How do small business owners make better decisions?

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Photo: Chesney Bradshaw
Photo: Chesney Bradshaw

Small business owners are faced with many decisions that determine the success or poor performance of their business. Each day small business and start-up owners make decisions that will improve or increase business or lead to loss. Routine decisions such as what stock to buy and which products to discount may not sink a business but ones that are more strategic such as introducing a new product or entering a new market could have severe consequences.

Business owners need to decide on many issues. These include what sort of business model to develop, development of a new product or service, how to go about commercialising a new product, what market research to carry out to test and market and what marketing plan they need to introduce.

An online publishing start-up Liquid State developed their product for a year but soon realised that they needed to rebuild their product. They built a new version of the product which wasn’t flawed but was not suitable for the customers they wanted to pursue. The new product has grown rapidly and the business has been awarded accolades for high-growth start-ups. The customer base has grown 30 times since their start up.

What do you think about the decisions that you are making in your business? How many of them do you feel have worked and how many have not? Have you thought about ways to improve your decisions?

A lot of research has gone into finding how decisions in business can be improved. Researchers have looked at decisions that happen routinely and repetitively. What they found out is that deliberate practice involving action, feedback, modification and action again helps to improve decision-making.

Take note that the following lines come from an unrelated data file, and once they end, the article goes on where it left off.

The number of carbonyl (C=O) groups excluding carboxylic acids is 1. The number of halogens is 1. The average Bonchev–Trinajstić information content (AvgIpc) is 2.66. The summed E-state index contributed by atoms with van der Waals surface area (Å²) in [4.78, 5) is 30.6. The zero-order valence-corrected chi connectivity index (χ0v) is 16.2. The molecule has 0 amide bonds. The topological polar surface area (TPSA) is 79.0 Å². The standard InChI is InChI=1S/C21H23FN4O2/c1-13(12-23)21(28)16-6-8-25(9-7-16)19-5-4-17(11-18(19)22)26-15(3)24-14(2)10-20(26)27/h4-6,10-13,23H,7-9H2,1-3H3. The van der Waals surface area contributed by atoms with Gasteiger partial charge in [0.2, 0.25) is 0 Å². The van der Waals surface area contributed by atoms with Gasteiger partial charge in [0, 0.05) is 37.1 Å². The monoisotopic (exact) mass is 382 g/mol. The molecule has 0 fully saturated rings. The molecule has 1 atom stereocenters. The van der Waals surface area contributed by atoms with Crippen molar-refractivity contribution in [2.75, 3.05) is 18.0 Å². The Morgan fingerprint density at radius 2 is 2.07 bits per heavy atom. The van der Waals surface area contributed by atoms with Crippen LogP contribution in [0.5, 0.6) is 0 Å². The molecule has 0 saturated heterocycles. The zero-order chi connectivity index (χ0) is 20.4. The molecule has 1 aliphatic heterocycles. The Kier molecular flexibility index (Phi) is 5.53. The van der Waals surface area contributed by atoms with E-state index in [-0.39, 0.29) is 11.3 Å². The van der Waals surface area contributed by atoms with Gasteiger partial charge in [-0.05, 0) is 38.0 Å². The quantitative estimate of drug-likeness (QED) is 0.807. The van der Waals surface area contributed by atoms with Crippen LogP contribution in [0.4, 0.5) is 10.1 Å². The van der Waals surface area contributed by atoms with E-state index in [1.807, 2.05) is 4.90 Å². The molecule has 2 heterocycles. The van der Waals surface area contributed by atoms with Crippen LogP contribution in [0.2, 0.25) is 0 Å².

Think about it. Almost everyone knows that the more you practice, the better you become at what you do. Yet in many areas you will find that just spending lots of time practising won’t necessarily make you better at what you are doing. What is needed is feedback so that you can take corrective action.

For routine decisions such as selling products to customers you would quickly adjust your selling approach if your initial attempts failed to close the sale. Feedback from your customers enables you to revise your approach and come up with more effective ways of selling your product or service. The same might happen in a retail store where you are deciding on products to sell in your store. Some might be dogs yet others may fly off your shelves.

Yet what about more strategic decisions such as coming up with a brand-new product or service and needing to decide on what customer segment or niche market you are going to sell to? This is not a routine, repeatable decision but a strategic one that if not successful can have a major impact on your future viability.

In these areas where strategic decisions need to be made for a small business or start up such as developing a new product, testing selected markets and introducing a marketing plan, it may be necessary to involve someone with prior experience and knowledge that can help you to make better decisions.

This is why many small business owners and start-ups rely on mentors, coaches and business adviser to assist them with non-routine decisions. With insight into products and markets business advisers can help correct and adjust decisions through detailed preparation, analysis and planning.

Tough conversations about how you are going to develop a good start-up idea and test it in the market or even reposition your existing business against a new and strong competitor, won’t only help prevent you from making blunders but will assist you to make decisions that are more viable for your business.

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